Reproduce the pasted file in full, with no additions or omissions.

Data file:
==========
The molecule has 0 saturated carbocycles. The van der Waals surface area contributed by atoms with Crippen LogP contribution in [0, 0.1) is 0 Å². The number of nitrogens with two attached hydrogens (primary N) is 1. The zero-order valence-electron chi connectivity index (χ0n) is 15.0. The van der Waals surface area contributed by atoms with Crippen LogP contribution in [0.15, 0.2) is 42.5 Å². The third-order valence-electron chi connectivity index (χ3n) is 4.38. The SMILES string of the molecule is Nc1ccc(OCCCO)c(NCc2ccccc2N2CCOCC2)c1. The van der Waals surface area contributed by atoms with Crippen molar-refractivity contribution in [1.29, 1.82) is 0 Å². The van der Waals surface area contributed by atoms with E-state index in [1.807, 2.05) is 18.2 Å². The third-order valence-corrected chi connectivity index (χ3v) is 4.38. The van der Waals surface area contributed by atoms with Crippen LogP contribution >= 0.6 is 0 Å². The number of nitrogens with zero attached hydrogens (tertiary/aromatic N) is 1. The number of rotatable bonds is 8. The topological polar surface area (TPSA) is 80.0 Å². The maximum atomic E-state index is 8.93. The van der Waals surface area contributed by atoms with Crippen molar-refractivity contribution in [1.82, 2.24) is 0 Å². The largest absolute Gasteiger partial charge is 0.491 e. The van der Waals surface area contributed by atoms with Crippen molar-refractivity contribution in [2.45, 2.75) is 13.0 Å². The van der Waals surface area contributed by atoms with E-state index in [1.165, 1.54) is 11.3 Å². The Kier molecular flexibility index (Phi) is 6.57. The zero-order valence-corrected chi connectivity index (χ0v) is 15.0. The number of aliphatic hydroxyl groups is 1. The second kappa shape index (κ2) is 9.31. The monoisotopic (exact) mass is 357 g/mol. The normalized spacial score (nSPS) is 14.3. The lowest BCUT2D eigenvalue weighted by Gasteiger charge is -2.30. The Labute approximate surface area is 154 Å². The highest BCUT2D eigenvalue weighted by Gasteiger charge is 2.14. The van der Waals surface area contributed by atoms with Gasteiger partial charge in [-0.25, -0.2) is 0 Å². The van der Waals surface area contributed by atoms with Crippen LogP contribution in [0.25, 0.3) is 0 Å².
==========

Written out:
The molecule has 0 saturated carbocycles. The van der Waals surface area contributed by atoms with Crippen LogP contribution in [0, 0.1) is 0 Å². The number of nitrogens with two attached hydrogens (primary N) is 1. The zero-order valence-electron chi connectivity index (χ0n) is 15.0. The van der Waals surface area contributed by atoms with Crippen LogP contribution in [0.15, 0.2) is 42.5 Å². The third-order valence-electron chi connectivity index (χ3n) is 4.38. The SMILES string of the molecule is Nc1ccc(OCCCO)c(NCc2ccccc2N2CCOCC2)c1. The van der Waals surface area contributed by atoms with Crippen molar-refractivity contribution in [1.29, 1.82) is 0 Å². The van der Waals surface area contributed by atoms with E-state index in [1.807, 2.05) is 18.2 Å². The third-order valence-corrected chi connectivity index (χ3v) is 4.38. The van der Waals surface area contributed by atoms with Crippen LogP contribution >= 0.6 is 0 Å². The number of nitrogens with zero attached hydrogens (tertiary/aromatic N) is 1. The number of rotatable bonds is 8. The topological polar surface area (TPSA) is 80.0 Å². The maximum atomic E-state index is 8.93. The van der Waals surface area contributed by atoms with Crippen molar-refractivity contribution in [1.82, 2.24) is 0 Å². The largest absolute Gasteiger partial charge is 0.491 e. The van der Waals surface area contributed by atoms with Crippen molar-refractivity contribution in [2.45, 2.75) is 13.0 Å². The van der Waals surface area contributed by atoms with E-state index in [1.165, 1.54) is 11.3 Å². The Kier molecular flexibility index (Phi) is 6.57. The zero-order valence-corrected chi connectivity index (χ0v) is 15.0. The number of aliphatic hydroxyl groups is 1. The second kappa shape index (κ2) is 9.31. The monoisotopic (exact) mass is 357 g/mol. The normalized spacial score (nSPS) is 14.3. The lowest BCUT2D eigenvalue weighted by Gasteiger charge is -2.30. The Labute approximate surface area is 154 Å². The highest BCUT2D eigenvalue weighted by Gasteiger charge is 2.14. The van der Waals surface area contributed by atoms with Gasteiger partial charge in [-0.25, -0.2) is 0 Å². The van der Waals surface area contributed by atoms with Crippen LogP contribution in [0.25, 0.3) is 0 Å².